California ranks 15th in the U.S. for providing long-term care services to seniors and residents with disabilities, according to a new report released by AARP's Public Policy Institute, the Commonwealth Fund and the SCAN Foundation, the Ventura County Star reports.
The State Long-Term Services and Supports Scorecard measured how well states deliver long-term care based on four categories:
- Affordability and access;
- Patient choice in their long-term care;
- Patient quality of life and care; and
- Support for family caregivers (Gregory, Ventura County Star, 9/9).
California ranked in the top 25% of states in 10 measures, mostly those involving access, choice and affordability. However, the state ranked in the bottom quarter of states on eight measures, mostly those involving quality of life and quality of care (Weintraub, HealthyCal, 9/7).
According to the score card, California ranked:
- 1st for the number of people with disabilities who receive "consumer-directed" care, which means they are able to select who provides their care and how (Ventura County Star, 9/9);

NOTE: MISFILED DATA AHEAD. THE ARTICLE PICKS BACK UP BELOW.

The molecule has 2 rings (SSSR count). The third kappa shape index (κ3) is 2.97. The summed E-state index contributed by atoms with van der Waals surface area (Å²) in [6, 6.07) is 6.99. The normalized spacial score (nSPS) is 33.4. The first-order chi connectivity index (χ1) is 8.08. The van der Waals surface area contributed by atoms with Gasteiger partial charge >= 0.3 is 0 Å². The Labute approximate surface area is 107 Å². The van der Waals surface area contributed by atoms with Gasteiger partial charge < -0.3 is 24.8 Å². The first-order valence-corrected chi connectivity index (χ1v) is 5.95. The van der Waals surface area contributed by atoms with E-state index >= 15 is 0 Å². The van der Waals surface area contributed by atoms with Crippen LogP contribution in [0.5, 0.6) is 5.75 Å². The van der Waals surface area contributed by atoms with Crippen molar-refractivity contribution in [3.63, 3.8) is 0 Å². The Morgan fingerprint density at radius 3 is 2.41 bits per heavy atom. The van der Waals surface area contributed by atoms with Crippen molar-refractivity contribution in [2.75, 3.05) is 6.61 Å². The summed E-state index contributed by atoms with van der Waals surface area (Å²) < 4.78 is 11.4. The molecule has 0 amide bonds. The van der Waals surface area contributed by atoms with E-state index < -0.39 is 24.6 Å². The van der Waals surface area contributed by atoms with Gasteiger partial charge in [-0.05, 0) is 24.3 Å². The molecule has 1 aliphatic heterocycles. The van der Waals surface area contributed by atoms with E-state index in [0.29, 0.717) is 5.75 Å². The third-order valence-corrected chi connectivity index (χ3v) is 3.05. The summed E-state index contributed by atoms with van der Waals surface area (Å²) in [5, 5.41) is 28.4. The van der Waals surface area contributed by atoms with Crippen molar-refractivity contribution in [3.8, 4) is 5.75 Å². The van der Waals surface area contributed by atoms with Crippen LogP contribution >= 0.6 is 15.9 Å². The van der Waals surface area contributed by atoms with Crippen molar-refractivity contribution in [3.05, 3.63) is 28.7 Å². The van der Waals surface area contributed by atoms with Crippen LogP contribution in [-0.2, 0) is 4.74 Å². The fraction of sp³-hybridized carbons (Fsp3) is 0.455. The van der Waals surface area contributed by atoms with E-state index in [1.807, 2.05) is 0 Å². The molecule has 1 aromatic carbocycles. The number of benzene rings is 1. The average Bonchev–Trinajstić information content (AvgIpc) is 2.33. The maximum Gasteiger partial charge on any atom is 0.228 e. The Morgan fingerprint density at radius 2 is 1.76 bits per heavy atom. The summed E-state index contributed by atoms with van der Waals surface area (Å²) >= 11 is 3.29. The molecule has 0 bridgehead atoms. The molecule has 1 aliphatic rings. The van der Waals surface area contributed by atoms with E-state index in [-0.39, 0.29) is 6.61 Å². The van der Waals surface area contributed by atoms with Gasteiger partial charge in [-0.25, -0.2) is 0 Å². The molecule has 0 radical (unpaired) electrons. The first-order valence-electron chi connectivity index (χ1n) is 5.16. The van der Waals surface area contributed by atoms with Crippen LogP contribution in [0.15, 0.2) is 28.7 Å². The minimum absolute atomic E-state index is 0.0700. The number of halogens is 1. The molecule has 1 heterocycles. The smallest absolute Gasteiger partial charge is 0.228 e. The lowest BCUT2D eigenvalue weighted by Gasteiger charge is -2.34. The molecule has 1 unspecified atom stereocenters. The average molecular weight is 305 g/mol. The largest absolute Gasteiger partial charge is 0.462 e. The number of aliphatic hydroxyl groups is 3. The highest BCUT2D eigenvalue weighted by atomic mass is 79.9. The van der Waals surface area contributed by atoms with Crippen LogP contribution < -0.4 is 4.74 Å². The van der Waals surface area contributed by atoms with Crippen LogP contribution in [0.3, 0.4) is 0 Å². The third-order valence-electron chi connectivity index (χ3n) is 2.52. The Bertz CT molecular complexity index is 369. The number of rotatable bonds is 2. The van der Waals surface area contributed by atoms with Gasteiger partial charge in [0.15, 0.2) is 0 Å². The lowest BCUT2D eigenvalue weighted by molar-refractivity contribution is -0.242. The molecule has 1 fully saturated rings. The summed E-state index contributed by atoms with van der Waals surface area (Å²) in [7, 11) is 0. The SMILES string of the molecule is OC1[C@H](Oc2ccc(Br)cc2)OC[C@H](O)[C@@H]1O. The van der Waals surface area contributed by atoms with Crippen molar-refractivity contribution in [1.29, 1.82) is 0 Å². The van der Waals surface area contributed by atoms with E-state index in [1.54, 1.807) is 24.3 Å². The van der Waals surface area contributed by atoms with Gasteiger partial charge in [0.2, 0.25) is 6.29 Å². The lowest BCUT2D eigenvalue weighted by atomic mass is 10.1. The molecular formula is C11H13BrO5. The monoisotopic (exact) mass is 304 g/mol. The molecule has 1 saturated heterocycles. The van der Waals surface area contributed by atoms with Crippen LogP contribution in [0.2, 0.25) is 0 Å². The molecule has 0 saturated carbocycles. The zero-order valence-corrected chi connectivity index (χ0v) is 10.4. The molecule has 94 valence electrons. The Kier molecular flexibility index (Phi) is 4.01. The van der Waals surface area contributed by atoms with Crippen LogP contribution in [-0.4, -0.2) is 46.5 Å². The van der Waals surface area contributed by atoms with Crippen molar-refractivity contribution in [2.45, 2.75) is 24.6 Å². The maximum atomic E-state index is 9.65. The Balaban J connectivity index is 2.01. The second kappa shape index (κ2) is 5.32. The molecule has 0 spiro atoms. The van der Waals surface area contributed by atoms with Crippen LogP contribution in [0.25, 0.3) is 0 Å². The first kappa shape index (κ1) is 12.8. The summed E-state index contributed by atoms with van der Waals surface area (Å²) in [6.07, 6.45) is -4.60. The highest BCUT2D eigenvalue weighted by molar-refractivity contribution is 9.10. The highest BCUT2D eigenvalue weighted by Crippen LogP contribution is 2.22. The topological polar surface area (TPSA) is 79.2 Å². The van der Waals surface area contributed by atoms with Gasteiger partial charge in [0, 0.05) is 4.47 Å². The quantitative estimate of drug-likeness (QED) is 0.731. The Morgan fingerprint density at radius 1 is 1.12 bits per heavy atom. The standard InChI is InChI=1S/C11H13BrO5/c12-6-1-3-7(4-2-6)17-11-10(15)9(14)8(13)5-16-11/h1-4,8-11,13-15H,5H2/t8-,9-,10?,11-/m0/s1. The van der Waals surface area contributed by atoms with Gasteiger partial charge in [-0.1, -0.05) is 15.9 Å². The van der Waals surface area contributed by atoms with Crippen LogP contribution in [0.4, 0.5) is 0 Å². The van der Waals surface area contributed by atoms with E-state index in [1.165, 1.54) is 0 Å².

- 5th for the percentage of new Medicaid beneficiaries who first receive services in the community, rather than an institution;
- 6th for the percentage of public spending on long-term care;
- 7th for overall affordability and access;
- 40th for the percentage of high-risk nursing home patients with bed sores;
- 46th for the percentage of family caregivers reporting that they usually or always got the support they needed (HealthyCal, 9/7); and
- 49th for the percentage of nursing home residents who are physically restrained.
Many of the areas in which California scored well are being reduced or eliminated because of budget constraints, the Star reports.
Casey Young, an AARP California lobbyist, noted that the state's adult day health care program is being eliminated and that In-Home Supportive Services -- the program that provides in-home nonmedical care for low-income seniors and residents with disabilities -- is facing significant cuts (Ventura County Star, 9/9).
Bruce Chernof, president and CEO of the SCAN Foundation, said the report shows that California had "positive successes and areas for growth." He added that he hopes the score card will push states to improve the quality and availability of support for older adults (HealthyCal, 9/7).